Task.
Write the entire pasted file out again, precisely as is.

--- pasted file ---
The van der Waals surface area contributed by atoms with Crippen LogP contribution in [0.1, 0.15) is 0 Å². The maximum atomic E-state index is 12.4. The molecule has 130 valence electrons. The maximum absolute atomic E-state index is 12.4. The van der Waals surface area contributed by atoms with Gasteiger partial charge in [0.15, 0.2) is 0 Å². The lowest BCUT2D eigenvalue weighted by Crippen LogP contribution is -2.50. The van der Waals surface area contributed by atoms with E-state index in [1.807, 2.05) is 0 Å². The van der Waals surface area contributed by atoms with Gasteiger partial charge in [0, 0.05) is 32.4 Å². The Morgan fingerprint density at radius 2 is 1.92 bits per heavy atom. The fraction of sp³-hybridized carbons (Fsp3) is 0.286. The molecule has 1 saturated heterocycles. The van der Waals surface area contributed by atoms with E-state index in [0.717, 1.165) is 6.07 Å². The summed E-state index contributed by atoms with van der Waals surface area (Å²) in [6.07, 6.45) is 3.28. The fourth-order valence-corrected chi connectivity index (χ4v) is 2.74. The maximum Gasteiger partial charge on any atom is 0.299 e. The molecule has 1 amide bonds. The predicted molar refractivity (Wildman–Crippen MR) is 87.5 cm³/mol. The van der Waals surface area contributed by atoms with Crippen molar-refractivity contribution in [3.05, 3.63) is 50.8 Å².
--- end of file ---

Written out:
The van der Waals surface area contributed by atoms with Crippen LogP contribution in [0.1, 0.15) is 0 Å². The maximum atomic E-state index is 12.4. The molecule has 130 valence electrons. The maximum absolute atomic E-state index is 12.4. The van der Waals surface area contributed by atoms with Gasteiger partial charge in [0.15, 0.2) is 0 Å². The lowest BCUT2D eigenvalue weighted by Crippen LogP contribution is -2.50. The van der Waals surface area contributed by atoms with E-state index in [1.807, 2.05) is 0 Å². The van der Waals surface area contributed by atoms with Gasteiger partial charge in [0, 0.05) is 32.4 Å². The Morgan fingerprint density at radius 2 is 1.92 bits per heavy atom. The fraction of sp³-hybridized carbons (Fsp3) is 0.286. The molecule has 1 saturated heterocycles. The van der Waals surface area contributed by atoms with E-state index in [0.717, 1.165) is 6.07 Å². The summed E-state index contributed by atoms with van der Waals surface area (Å²) in [6.07, 6.45) is 3.28. The fourth-order valence-corrected chi connectivity index (χ4v) is 2.74. The maximum Gasteiger partial charge on any atom is 0.299 e. The molecule has 1 amide bonds. The predicted molar refractivity (Wildman–Crippen MR) is 87.5 cm³/mol. The van der Waals surface area contributed by atoms with Crippen molar-refractivity contribution in [3.05, 3.63) is 50.8 Å².